Taxing Times

From left: Dr. Fernando Im, Senior Country Economist for Sri Lanka and the Maldives, The World Bank, Hon. Eran Wickramaratne, State Minister, Ministry of Finance and Mass Media, Dr. W A Wijewardana, Former Deputy Governor of the Central Bank of Sri Lanka, Prof. Indralal de Silva, Former (Chair) of Demography, University of Colombo, Prof. Amala de Silva, Department of Economics, University of Colombo at the panel discussion on "Demographic Change in Sri Lanka" moderated by Dr. Ramani Gunatilaka, International Centre for Ethnic Studies.

With total State revenue falling by around 18 percent last year, the Asian Development Bank asked the government to pay closer attention to closing tax loopholes and streamline its tariff policies.
Unveiling its 2004 Asian Development Outlook, the Manila based bank said government revenue fell to around Rs. 248 bn from the projected figure of Rs. 303 bn in 2003.rn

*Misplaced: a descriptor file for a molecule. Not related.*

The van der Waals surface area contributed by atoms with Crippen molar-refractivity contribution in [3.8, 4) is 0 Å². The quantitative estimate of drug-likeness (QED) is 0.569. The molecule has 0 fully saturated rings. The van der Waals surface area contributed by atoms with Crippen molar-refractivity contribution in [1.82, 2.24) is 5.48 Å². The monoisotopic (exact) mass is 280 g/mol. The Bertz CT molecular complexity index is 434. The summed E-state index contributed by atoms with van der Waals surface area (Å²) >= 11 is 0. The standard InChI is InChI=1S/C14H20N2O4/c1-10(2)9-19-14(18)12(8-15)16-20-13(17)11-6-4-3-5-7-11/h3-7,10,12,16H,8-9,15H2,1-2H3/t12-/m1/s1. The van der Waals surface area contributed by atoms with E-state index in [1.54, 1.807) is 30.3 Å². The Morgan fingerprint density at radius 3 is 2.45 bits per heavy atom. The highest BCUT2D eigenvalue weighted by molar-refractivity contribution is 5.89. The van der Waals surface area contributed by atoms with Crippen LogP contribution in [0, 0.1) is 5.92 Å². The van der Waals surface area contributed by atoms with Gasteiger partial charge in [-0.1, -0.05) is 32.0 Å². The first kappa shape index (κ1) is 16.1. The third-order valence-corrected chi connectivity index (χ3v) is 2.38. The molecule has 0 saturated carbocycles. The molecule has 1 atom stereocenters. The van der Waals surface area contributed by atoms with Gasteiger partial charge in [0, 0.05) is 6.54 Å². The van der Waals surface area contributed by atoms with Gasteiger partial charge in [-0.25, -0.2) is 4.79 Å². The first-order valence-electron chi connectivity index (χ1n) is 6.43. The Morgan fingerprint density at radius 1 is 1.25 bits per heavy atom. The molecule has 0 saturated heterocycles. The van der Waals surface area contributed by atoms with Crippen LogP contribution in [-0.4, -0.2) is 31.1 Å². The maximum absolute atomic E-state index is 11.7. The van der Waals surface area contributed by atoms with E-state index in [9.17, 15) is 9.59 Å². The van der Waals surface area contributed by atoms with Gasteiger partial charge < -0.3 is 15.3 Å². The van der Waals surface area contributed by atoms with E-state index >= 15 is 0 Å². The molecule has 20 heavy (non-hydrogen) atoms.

rnThe bank said that though privatisation proceeds met the budgeted Rs. 13.5 bn, though the push came during the last quarter of 2003. rn

rnldblquote But there are still some serious revenue shortfalls, which underlies structural weaknesses. The government should play more attention to closing tax loopholes, streamline tax and tariff policies,
dblquote ADBs Country Director, John Cooney told reporters on Thursday.rn

rnSri Lankas revenue mobilization and capital expenditure are very low, while the deficit and debt burdens are significantly higher than the desired levels. The countrys revenue to GDP ratio has periodically declined from 1